The reason one would buy steel instead of carbon these days is ride quality. If you've ever ridden a well made steel frame, you'll know what I mean. Steel is,, well,, fun! No other way to put it. The bike just feels alive under you.
Racing, no contest. Well made carbon wins. But riding for ridings sake. Steel wins. Well, with most folks. My idea of a fun ride might not be someone elses.
Yup, fun is subjective. For me, a fun frame has to be stiff (and preferably reasonably light, although I accept that you can build a very light bike with slightly heavier frame). Fun, engaging riding involves stomping up short hills out of the saddle and front end stability for cornering, and there's nothing worse than a flexy frame to throw a damper on that. The steel frames I've ridden have all felt mushy out of the saddle and a bit flexy at the front end, although I've yet to try a really bang-up-to-date one such as something made from oversize XCR. I currently have 3 bikes, two carbon and one Ti, and have previously owned an early 2000s vintage Mercian made out of Reynolds 725. One of the carbon frames is perfect, stiff and handles brilliantly, the other is a bit flexy and doesn't handle so well. The Ti frame (an Enigma as it happens) is not as good as my best carbon frame but I slightly prefer it to my other carbon frame, it's stiff enough under pedalling and certainly a lot stiffer than the old Mercian (which was a complete noodle out of the saddle). The other big advantage it has is that being made of metal and unpainted, I never need to worry about chipping or scratching it and I can scrub off dirt and oil with a scotch pad if necessary…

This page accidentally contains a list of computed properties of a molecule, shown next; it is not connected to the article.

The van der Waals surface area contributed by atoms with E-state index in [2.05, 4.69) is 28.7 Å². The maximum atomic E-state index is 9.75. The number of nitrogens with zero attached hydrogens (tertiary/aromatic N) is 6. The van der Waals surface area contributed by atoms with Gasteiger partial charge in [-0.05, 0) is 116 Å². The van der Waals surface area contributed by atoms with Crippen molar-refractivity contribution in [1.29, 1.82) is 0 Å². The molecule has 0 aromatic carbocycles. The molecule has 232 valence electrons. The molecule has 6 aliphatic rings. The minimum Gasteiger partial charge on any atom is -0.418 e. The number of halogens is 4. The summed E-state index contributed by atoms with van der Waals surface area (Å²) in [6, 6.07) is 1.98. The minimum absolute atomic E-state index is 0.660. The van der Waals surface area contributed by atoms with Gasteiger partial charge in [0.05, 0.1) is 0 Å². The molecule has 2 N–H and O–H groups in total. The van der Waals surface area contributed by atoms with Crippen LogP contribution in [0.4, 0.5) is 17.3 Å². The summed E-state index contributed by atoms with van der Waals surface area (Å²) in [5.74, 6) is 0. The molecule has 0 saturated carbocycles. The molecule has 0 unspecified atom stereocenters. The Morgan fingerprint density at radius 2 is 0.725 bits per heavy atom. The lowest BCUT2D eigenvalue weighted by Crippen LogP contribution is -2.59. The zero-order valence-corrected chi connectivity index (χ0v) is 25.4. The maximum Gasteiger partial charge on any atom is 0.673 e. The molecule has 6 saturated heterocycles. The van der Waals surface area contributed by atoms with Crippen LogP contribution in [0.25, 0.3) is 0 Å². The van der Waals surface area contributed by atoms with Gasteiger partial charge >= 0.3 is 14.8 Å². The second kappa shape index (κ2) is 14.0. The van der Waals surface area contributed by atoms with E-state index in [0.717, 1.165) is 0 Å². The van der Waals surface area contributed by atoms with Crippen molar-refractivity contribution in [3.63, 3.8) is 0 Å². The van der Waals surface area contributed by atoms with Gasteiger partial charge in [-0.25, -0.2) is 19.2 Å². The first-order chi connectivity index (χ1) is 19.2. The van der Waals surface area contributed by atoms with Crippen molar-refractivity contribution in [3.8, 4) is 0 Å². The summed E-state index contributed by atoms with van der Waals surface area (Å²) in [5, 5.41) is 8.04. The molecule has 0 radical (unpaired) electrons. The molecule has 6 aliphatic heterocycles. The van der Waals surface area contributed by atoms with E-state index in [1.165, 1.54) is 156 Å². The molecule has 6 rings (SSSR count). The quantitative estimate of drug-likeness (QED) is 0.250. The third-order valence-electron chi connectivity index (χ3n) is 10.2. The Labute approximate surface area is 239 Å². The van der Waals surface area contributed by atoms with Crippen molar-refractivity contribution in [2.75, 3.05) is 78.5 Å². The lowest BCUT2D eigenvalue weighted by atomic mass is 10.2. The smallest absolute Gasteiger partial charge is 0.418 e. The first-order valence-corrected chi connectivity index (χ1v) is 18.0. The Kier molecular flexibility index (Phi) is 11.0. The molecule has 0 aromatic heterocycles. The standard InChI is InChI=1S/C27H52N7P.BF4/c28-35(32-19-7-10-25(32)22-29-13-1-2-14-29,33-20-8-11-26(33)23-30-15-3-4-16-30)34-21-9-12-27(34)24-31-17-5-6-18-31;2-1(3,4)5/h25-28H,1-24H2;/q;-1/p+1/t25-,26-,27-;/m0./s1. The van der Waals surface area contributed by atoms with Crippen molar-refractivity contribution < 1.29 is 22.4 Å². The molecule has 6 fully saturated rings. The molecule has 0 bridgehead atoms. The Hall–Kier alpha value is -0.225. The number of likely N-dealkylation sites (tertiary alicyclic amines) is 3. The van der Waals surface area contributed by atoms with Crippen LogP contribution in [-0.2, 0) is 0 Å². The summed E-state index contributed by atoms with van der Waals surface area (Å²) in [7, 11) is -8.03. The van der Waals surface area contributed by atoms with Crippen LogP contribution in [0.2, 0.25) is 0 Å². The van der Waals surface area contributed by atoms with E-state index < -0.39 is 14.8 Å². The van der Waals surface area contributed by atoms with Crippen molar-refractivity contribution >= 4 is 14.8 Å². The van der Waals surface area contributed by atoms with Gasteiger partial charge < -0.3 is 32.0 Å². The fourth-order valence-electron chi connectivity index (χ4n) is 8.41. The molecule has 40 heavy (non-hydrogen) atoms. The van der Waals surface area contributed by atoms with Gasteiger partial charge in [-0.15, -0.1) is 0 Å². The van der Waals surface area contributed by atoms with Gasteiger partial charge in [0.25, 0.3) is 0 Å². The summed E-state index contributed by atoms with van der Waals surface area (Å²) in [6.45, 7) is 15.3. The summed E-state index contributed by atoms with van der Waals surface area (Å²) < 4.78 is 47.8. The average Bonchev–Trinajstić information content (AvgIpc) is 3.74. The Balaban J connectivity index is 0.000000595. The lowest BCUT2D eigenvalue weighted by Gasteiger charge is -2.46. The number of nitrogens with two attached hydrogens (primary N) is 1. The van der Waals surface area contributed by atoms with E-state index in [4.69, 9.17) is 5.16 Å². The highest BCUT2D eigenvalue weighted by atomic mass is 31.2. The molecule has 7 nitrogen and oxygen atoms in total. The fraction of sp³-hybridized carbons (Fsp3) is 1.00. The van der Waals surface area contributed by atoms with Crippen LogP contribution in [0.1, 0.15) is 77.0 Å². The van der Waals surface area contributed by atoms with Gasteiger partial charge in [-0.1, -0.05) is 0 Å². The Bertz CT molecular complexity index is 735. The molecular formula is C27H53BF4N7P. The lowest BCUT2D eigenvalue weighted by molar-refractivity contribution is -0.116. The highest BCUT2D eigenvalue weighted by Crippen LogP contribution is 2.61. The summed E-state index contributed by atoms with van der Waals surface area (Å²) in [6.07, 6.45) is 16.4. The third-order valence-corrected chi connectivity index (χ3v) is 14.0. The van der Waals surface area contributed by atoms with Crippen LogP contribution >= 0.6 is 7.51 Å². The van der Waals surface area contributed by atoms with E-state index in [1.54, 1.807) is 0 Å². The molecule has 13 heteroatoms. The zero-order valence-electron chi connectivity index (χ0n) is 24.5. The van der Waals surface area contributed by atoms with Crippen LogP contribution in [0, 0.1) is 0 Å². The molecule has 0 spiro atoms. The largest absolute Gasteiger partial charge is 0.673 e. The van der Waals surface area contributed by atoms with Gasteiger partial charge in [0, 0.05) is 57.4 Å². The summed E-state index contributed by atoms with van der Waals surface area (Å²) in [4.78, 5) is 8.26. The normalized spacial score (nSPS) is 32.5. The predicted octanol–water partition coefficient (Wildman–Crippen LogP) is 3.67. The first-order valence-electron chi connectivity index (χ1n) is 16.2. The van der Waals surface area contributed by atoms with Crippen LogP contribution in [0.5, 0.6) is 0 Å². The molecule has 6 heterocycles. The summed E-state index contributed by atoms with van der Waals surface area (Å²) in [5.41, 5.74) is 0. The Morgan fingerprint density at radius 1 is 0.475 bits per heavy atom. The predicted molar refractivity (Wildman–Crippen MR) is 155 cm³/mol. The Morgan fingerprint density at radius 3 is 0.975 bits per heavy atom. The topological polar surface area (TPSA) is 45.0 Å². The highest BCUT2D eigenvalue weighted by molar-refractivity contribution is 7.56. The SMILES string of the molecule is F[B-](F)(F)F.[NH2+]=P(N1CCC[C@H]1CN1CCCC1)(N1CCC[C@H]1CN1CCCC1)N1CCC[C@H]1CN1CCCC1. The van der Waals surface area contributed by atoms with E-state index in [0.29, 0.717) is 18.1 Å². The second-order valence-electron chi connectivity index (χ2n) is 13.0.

"Comfort" has never been a big issue for me in a frame, it's something that can be fine-tuned with seat post choice (on a sloping top tube frame at least) and wheel/tyre selection/pressure. That said, some vertical give in the fork is always a good thing, provided it's not at the expense of lateral stiffness. But forks are nearly always carbon these days in any case, even on a steel frame.
Really, I'm completely open minded about material choice. I'd love to try an oversize XCR frame to see if it can match up to the best CF frames, but by default I remain sceptical until experience teaches me otherwise. I agree with Franklin that on paper, the biggest attractions of steel are custom geometry and looks (if steel looks are your thing). I'm not convinced by the lively/comfortable ride-quality thing, I think there is a pretty consistent inverse trade-off between “liveliness” under pedalling and stiffness, irrespective of material, and that this is basically a function of total lateral frame rigidity (which is probably the real factor determining how much the bottom bracket moves laterally, not the stiffness of the BB junction itself…) It's probably easier to build a stiffer frame from CF due to the greater potential for customising tube profiles, but of course that doesn’t mean it can’t be done with the right sort of steel, probably the only limiting factor is how light an equally stiff frame can be.